Got to believe Baker will rest the 40-year-old for the remainder of the season.
Edmonds’ post season savvy and experience is critical for the young Reds, who will have lots of butterflies during Game 1 of the NLDS.
Jimmy, however, has been to the post season many times with much success. He’s made big plays, hit big home runs and won a world championship, which is why Cincy traded for him him in the first place.
Losing Edmonds Tuesday night would have been a crushing blow.
Not just for the Reds, but for me, too.
Edmonds has always been a favorite of mine.
But losing both he and Griffey Jr. in the same season would’ve proved too much. Here’s hoping Edmonds rides off into a Reds October sunset!
I can’t remember a left-handed bat bouncing around the NL Central the likes of Jim Edmonds since John Vander Wal’s tour of duty with the Pirates, Brewers and Reds (2001-04).
Also similar to Vander Wal, who appeared in 49 games for the Giants in 2001, Edmonds made a brief stop out west with San Diego in 2008 before joining the Cubs later in May.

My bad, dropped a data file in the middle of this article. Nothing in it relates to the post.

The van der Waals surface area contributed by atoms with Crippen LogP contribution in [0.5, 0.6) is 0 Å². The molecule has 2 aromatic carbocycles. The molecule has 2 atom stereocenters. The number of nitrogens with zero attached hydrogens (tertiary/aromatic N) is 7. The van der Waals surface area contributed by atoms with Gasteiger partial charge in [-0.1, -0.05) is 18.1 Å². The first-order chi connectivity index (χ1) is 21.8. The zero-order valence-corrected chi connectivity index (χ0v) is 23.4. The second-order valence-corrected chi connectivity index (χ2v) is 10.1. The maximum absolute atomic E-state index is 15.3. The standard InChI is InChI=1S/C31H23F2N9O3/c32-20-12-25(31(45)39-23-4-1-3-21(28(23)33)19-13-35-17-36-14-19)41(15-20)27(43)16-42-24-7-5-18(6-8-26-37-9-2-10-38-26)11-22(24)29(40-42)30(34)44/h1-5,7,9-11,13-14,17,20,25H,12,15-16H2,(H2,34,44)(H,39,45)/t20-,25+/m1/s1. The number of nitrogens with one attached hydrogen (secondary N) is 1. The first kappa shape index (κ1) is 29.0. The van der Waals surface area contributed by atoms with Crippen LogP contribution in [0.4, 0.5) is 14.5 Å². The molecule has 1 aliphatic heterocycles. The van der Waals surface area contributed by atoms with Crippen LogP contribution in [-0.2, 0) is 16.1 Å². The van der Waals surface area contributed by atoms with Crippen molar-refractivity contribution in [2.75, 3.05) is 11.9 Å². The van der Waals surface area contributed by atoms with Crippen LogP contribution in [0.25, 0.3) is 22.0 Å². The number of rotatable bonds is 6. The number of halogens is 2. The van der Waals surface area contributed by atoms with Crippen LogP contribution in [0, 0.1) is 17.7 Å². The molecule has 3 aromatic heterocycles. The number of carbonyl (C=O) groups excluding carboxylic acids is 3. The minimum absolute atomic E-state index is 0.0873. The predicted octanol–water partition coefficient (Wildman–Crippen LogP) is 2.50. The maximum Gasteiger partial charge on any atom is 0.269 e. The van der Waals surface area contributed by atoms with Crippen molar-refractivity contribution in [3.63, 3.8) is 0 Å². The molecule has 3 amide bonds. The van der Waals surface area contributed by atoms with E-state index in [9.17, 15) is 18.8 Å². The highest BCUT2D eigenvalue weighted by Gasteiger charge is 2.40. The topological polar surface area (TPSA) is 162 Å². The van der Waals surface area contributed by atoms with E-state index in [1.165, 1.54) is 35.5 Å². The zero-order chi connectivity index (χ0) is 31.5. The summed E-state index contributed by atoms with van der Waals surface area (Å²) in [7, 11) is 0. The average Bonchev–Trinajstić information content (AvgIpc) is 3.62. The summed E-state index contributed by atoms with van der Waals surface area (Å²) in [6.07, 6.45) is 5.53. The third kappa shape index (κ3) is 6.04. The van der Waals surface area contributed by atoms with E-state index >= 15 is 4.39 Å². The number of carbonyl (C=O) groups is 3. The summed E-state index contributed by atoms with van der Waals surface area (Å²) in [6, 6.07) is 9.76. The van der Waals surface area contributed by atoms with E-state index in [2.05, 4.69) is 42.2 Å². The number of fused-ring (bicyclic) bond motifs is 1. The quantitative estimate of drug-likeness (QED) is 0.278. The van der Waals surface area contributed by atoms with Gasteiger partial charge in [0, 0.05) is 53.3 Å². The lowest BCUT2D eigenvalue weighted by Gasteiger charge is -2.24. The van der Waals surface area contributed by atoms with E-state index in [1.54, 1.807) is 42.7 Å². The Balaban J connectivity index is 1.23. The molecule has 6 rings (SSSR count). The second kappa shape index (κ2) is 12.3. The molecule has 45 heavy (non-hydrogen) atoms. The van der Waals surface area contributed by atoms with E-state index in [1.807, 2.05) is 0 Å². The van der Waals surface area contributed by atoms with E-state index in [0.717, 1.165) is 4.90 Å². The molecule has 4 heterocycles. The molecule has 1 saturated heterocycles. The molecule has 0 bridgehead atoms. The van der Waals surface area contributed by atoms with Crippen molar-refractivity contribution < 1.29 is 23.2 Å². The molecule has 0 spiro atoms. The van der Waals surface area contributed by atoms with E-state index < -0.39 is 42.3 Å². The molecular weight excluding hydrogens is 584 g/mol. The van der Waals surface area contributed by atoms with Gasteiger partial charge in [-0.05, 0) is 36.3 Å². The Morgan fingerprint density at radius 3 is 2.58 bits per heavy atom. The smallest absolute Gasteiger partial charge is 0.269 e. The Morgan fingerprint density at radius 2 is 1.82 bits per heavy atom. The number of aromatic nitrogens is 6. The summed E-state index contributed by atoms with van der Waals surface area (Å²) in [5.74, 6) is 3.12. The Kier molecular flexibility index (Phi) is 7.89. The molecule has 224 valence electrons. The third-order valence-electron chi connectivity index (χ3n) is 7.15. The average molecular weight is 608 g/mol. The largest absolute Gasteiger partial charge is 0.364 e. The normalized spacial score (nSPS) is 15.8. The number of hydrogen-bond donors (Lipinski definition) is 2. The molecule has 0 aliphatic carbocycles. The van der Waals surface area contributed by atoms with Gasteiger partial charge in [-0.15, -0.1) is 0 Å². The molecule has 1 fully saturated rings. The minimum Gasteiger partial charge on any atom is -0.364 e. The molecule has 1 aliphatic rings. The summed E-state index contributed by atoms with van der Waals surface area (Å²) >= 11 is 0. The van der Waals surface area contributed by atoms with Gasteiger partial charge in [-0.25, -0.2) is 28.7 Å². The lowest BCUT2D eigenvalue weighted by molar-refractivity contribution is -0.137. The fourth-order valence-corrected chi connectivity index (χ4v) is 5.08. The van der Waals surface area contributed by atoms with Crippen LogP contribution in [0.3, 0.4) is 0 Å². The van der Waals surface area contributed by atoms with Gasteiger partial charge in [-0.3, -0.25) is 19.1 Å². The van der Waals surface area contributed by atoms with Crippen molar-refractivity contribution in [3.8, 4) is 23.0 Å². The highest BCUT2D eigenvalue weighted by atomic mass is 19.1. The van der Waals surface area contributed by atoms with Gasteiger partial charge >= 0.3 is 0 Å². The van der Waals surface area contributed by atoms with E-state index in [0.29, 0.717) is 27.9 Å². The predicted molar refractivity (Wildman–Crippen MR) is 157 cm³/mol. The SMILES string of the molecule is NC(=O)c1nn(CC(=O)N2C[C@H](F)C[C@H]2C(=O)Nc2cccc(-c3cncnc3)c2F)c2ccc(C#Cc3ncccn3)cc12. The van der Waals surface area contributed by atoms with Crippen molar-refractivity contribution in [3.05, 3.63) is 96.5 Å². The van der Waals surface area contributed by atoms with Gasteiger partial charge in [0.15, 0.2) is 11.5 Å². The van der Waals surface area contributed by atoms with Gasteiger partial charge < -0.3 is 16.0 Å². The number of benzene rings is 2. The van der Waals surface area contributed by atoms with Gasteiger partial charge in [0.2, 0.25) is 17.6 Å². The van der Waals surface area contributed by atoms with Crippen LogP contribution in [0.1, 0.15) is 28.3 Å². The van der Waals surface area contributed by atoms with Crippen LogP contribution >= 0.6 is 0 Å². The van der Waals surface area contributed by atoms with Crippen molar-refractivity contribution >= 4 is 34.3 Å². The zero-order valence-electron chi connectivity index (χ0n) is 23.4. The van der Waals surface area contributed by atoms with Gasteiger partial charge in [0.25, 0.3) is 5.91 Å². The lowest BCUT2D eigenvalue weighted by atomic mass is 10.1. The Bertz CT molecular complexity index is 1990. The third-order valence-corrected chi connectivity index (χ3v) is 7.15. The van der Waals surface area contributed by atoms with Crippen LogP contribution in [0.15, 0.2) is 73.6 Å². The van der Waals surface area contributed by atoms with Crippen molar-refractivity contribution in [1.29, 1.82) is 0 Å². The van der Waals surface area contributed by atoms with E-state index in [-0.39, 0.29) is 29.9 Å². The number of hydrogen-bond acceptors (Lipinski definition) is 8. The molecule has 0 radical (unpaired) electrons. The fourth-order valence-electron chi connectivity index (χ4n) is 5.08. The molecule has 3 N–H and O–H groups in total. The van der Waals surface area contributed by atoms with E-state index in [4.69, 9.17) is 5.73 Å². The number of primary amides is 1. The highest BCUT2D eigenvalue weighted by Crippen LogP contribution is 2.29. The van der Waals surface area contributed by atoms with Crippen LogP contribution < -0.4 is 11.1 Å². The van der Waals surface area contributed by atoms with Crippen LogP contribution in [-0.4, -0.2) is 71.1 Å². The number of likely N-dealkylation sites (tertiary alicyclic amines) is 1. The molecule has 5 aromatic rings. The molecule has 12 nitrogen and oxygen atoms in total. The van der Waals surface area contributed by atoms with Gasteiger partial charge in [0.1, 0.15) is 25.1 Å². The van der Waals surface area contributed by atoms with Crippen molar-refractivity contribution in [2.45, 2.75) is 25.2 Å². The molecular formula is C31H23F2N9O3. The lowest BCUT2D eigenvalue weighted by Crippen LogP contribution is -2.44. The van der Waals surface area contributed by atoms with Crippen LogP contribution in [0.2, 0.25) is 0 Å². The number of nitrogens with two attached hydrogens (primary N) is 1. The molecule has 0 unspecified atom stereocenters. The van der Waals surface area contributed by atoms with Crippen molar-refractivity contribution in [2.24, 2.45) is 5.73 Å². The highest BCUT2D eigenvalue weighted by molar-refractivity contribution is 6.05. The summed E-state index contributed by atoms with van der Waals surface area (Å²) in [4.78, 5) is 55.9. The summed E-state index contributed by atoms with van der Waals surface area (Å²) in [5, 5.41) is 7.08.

Nonetheless, Edmonds’ latest move is a smart move by Cincinnati, which lacks offensive consistency from center fielder Drew Stubbs (.234 avg, 14 HR & 51 RBI).
The concensus around baseball, and specifically the NL Central, is that Edmonds still plays solid baseball–even if it’s just a few days a week. That alone could provide just enough fire power to keep the Reds in the division hunt through September.
Despite my fondness for Edmonds, the fact the Cubs let this guy walk after the ’08 season (.256 avg, 19 HR, 49 RBI) still bothers me.
To think Milton Bradley’s on base percentage was worthy of replacing anyone, let alone a proven talent such as Edmonds, was silly, which later proved true for obvious reasons.
Who knows what would have transpired had Edmonds been retained in Chicago for 2009? At the very least, it couldn’t have faired worse than the ‘Milton The Terrible’ experience.
As it is, Edmonds has now completed the ‘John Vander Wal Tour of Duty’ through the NL Central, and joins a playoff race to boot!
Happy Birthday Jim Edmonds, who turned 40 on Sunday!
The former Cub is batting .266 with 3 HR & 8 RBI through 44 games with the Brewers this season.
Not bad for a guy who sat out 2009 and made the team as a non-roster free agent out of spring training!